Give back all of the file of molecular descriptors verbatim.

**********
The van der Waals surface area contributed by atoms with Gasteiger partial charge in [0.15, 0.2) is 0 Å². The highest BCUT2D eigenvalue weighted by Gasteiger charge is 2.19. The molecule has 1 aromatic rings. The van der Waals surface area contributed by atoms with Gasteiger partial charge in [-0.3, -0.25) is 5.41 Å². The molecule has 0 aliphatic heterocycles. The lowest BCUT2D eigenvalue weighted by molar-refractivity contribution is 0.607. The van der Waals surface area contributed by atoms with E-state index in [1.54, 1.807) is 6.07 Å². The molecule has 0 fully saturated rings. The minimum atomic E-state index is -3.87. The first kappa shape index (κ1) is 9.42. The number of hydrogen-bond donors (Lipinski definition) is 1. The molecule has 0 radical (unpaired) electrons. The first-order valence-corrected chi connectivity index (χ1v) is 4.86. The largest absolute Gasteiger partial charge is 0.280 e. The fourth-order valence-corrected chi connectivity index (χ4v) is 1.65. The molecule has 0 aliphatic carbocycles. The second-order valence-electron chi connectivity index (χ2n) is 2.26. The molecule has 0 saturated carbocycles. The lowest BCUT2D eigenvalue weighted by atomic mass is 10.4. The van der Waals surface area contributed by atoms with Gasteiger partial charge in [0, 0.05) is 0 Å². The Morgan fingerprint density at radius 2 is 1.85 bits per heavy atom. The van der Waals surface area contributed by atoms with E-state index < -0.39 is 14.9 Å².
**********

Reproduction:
The van der Waals surface area contributed by atoms with Gasteiger partial charge in [0.15, 0.2) is 0 Å². The highest BCUT2D eigenvalue weighted by Gasteiger charge is 2.19. The molecule has 1 aromatic rings. The van der Waals surface area contributed by atoms with Gasteiger partial charge in [-0.3, -0.25) is 5.41 Å². The molecule has 0 aliphatic heterocycles. The lowest BCUT2D eigenvalue weighted by molar-refractivity contribution is 0.607. The van der Waals surface area contributed by atoms with E-state index in [1.54, 1.807) is 6.07 Å². The molecule has 0 fully saturated rings. The minimum atomic E-state index is -3.87. The first kappa shape index (κ1) is 9.42. The number of hydrogen-bond donors (Lipinski definition) is 1. The molecule has 0 radical (unpaired) electrons. The first-order valence-corrected chi connectivity index (χ1v) is 4.86. The largest absolute Gasteiger partial charge is 0.280 e. The fourth-order valence-corrected chi connectivity index (χ4v) is 1.65. The molecule has 0 aliphatic carbocycles. The second-order valence-electron chi connectivity index (χ2n) is 2.26. The molecule has 0 saturated carbocycles. The lowest BCUT2D eigenvalue weighted by atomic mass is 10.4. The van der Waals surface area contributed by atoms with Gasteiger partial charge in [0, 0.05) is 0 Å². The Morgan fingerprint density at radius 2 is 1.85 bits per heavy atom. The van der Waals surface area contributed by atoms with E-state index < -0.39 is 14.9 Å².